In addition, suptavumab failed to show signs of efficacy in a subgroup of patients. In terms of safety, adverse events were similar between suptavumab and placebo.
Based on this result, Regeneron has decided to terminate the further clinical development of suptavumab.
Another research monoclonal antibody, motavizumab, obtained by AstraZeneca’s acquisition of MedImmune is used to prevent severe diseases caused by respiratory syncytial virus in high-risk pediatric patients. AstraZeneca originally intended to use motavizumab as an alternative to Synagis.
The FDA’s marketing applications for motavizumab were based on safety considerations in November 2008 (severe allergic reactions) and September 2010 (the drug was not tested in the US population, and motavizumab failed to show obvious superiority). Due to the non-inferiority of Synagis, which reduces the number of hospitalizations and causes more serious side effects than Synagis, it is necessary to increase other clinical trials to provide evidence to support the satisfactory risk/benefit in the population requiring preventive indications) Two complete reply letters were sent out.
Among them, in June 2010, the FDA Antiviral Drug Advisory Committee also voted 14 against and 3 votes in favor, not recommending approval of motavizumab.
Who will win the late project?
Although Synagis, which is currently on the market, is expensive, the five-month dosage regimen is complicated and the restrictions on its use mean that the antibody has not been widely used clinically.
However, according to the forecast of Evaluate Pharma, a leading industry consulting and market research organization in the global medical and health field, Synagis sales will still reach 735 million US dollars in 2026. Therefore, the huge potential market allows companies such as GlaxoSmithKline to try this field again.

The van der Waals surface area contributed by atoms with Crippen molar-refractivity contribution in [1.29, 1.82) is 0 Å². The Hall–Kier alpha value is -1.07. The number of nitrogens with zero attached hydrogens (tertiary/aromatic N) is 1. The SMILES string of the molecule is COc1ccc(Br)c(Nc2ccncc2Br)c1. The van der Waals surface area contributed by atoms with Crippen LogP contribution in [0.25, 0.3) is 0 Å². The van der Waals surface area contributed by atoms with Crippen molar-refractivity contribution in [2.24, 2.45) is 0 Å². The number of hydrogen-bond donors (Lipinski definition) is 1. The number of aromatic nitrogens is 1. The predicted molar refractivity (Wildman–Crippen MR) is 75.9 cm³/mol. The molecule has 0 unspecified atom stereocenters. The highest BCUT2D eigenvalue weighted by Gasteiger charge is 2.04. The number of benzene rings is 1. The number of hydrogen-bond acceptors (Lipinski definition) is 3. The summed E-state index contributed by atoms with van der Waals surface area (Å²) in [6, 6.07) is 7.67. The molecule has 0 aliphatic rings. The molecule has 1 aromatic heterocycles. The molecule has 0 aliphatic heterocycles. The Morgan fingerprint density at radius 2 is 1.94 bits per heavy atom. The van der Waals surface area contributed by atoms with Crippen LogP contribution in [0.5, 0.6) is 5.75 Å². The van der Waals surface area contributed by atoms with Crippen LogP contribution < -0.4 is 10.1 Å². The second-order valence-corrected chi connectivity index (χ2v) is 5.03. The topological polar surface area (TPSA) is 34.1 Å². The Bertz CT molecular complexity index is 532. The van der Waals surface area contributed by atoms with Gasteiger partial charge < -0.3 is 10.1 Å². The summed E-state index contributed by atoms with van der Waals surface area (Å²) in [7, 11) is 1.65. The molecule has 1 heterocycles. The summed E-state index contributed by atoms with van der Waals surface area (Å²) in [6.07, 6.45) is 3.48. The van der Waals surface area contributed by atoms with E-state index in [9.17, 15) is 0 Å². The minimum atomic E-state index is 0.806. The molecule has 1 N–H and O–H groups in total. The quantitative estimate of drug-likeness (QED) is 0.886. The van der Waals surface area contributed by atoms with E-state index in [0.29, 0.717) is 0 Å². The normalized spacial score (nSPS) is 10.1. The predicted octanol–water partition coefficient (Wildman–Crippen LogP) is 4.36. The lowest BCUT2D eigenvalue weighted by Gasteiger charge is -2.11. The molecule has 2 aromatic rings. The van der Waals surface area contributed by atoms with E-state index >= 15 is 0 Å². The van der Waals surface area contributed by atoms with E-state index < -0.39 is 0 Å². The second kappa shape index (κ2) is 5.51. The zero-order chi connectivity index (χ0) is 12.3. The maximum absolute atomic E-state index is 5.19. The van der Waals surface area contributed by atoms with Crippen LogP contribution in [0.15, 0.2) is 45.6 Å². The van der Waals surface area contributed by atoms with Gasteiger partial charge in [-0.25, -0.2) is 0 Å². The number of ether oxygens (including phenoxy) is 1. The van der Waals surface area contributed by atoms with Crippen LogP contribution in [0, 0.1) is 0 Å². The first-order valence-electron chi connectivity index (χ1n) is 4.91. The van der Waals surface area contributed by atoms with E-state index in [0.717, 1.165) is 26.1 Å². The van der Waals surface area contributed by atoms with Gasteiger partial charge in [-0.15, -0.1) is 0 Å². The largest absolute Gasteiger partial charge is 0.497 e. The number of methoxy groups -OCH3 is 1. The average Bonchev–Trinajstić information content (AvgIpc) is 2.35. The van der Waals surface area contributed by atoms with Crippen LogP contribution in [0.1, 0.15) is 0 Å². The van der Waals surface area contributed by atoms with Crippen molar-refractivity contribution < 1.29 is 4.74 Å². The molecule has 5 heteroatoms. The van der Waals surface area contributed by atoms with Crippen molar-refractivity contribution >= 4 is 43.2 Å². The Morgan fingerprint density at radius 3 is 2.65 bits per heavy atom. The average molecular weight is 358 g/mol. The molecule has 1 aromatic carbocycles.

Since many recent news about vaccine development have focused on Covid-19, on November 23, GlaxoSmithKline launched its Respiratory Syncytial Virus Candidate Vaccine GSK3888550A for the Phase III GRACE study (NCT04605159) on the safety and effectiveness of maternal immunity. Did not cause widespread concern in the industry.
In the GRACE study of GlaxoSmithKline, 10,000 pregnant women will be provided with GSK3888550A or placebo, and the primary endpoint is to reduce lower respiratory tract infections within six months after birth. The study is expected to be completed in early 2024, and the interim results will be announced in 2022.
GlaxoSmithKline is not the only one interested in this field, given that any successful product is expected to meet the high clinical needs of the disease. Pfizer and Sanofi also have drug candidates in the late development stage, and there are more drug candidates entering the phase II clinical trial stage. All participating companies hope to avoid the failure of their original competitors.